When deciding what I wanted to make, I mainly focused on what materials were easily accessible to me, and since we live in Colorado, I decided to go with something outdoors. For these reasons I chose to use a tree branch as my material. This lead to me deciding to make something out of this tree branch with a rustic aesthetic. Overall, I chose to create a rustic wood coaster made from any branch that I could find with proper dimension.

Rustic Aesthetic:

Looking into what makes a rustic aesthetic, there are a couple of main prominent features. The first one being the material. The materials used must be natural materials found in nature such as wood, clay, stone, and metal. With these materials, they are often left in their own natural state and not altered much in the end product. The next distinction is the color palette, which primarily focuses on neutral colors and earth tones such as brown. beiges, green, and blues. Rustic designs are also most commonly made by hand or as artisanal pieces, adding a sense of craftsmanship and authenticity. Finally, a rustic aesthetic often portrays a weathered aspect to its piece giving a worn and aged appearance that many see as adding charm to the space.


I began creating my rustic coasters by sourcing my materials. I had been trying to find the right piece of wood that would look good for a coaster. This offered more difficulty as I wanted to find an already fallen branch to use. Although most of the branches I could find were either to small, fractured, or in an unusable shape. However, after a long time of looking on trails, I managed to find one that is a perfect fit for this project.

From here I cut the branch into half inch disks using a chop saw. It was a little bit sketchy as I had no secure way to hold onto the branch while I cut it other than my hand, although luckily nothing went wrong and I managed to get 10 coasters before I got to a split portion of the branch. I intentionally did cut through a not in the branch as it offered some new shapes and appearances in the wood.

Once I finished cutting up the branch it was time to move onto sanding the coasters to create a smooth surface before we stained them. I started by sanding them all with 80 grit sand paper. When sanding wood it is customary to start with a rough sand paper and incrementally increase it until you’ve reached your desired surface smoothness. After sanding all sides with 60 grit, I moved onto 120 grit sand paper and finished them with 240 grit sandpaper. Once I was done with sanding, the surfaces felt as smooth as a babies bottom. When I was sanding it definitely got quite exhausting as I was using a manual sander and inhaling all the wood shavings was not the best for my throat.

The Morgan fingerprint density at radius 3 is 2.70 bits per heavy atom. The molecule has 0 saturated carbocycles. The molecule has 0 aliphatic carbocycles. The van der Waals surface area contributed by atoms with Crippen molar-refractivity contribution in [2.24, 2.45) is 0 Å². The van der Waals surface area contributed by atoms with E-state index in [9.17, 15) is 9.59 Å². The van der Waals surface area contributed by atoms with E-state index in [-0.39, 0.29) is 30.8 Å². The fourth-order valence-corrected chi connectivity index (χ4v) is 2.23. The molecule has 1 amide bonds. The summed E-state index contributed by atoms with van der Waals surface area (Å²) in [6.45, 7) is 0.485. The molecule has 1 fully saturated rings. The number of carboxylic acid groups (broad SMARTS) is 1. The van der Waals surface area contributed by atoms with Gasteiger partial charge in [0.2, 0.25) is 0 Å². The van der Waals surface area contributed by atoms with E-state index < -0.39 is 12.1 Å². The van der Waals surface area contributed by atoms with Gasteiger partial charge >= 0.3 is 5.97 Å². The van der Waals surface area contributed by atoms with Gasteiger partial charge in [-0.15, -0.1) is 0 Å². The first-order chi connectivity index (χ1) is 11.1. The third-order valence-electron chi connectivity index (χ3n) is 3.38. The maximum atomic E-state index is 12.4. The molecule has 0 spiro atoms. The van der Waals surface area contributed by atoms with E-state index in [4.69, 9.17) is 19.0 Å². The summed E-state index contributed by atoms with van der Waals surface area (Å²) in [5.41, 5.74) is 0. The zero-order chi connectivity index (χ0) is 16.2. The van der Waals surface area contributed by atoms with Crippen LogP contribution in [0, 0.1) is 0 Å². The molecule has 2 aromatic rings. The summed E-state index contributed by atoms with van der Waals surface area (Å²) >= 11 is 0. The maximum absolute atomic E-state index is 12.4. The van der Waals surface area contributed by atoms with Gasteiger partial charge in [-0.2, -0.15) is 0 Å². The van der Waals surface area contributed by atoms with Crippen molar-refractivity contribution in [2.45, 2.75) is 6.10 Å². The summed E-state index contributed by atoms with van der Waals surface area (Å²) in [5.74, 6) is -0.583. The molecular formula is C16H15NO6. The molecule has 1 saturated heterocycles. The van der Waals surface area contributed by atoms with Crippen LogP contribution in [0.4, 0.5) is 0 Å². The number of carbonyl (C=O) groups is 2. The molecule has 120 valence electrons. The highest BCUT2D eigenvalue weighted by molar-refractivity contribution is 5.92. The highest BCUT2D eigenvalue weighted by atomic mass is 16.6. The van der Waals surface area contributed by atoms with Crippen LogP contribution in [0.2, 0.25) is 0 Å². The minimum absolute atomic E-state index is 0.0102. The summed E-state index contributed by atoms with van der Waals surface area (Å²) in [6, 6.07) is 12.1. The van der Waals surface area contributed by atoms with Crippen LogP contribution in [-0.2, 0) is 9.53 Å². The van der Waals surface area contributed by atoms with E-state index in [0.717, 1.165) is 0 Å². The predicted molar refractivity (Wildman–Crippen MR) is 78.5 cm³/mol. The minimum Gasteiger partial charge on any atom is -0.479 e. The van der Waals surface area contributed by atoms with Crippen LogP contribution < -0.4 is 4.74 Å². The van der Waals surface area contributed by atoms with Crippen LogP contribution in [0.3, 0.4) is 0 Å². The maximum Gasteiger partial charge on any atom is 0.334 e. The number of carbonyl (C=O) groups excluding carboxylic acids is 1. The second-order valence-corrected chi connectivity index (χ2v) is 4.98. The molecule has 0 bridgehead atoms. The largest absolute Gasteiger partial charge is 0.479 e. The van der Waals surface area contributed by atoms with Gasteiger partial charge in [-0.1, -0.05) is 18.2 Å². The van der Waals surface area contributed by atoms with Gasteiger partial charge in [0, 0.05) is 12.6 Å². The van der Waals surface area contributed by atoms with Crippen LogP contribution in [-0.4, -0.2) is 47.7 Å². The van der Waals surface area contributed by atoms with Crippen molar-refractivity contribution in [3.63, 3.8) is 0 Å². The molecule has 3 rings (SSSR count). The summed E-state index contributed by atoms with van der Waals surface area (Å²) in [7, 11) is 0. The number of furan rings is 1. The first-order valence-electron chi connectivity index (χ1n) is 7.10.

Once I was finished sanding all the coasters, I blew them off to make sure there was no dust on them and began the staining process. I decided to use a satin stain with the antique walnut shade. Doing this stain adds protection from any water that gets on them, which is necessary as they are coasters. I used a cloth rag to apply the stain to the wood which made it quite easy to apply to a large amount. I did one side at a time and applied two coats of stain on each coaster. There was a portion of time when the wind picked up and blew some left over saw dust onto the coasters, although in the end they turned out amazing.

In the end my finished product turned out exactly how I wanted it too. I believe I was able to achieve the standards I set for myself and now I have some great coaster! In my opinion with a bit of time they will look even better as time ages them giving them a much better rustic look. Depending on how they look in a couple weeks, I may apply a couple more coats of stain or add some gloss to them to add some protection, although that may ruin the rustic look so I’ll have to try on one first and see how it turns out.

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3 Comments. Leave new

  • Hey Kyle, I really like the design you were going for. It was interesting to see you cut it out of a log and hit it with a nice finishing coat. Overall it looks great!

  • Kyle, your rustic wood coaster project, inspired by the Colorado outdoors, is both creative and thoughtful. Choosing a fallen tree branch as your material adds to the rustic wood aesthetic as well as a local touch. I like how each piece has its character and looks different yet they all fit together very well. As time passes, the coasters will look more rustic and add to the aesthetic as well. Congratulations on your successful project that combines functionality with rustic beauty!

  • Jadin Zaccagnino
    February 23, 2024 12:56 pm

    I think these are some really cool coasters that I’d love to have, great job Kyle! I too am a fan of the natural/rustic aesthetic that these coasters portray, and I think the walnut stain and poly was a great choice. With enough coats it should leave almost a rubberized feel on the surface, which is great for a coaster. As an addition to this project, I’ve seen coasters stacked up in a wooden carrying box with an open top and notches in the side, and I think you could make a rustic version of this for your coasters using the rest of that branch. If you use a table saw or other saw to get planks/strips of wood from the branch, this can be done relatively easily and would give you a nice presentation piece for the coasters to sit in. These are great coasters that are ready to withstand years of use, while aesthetically improving with age!


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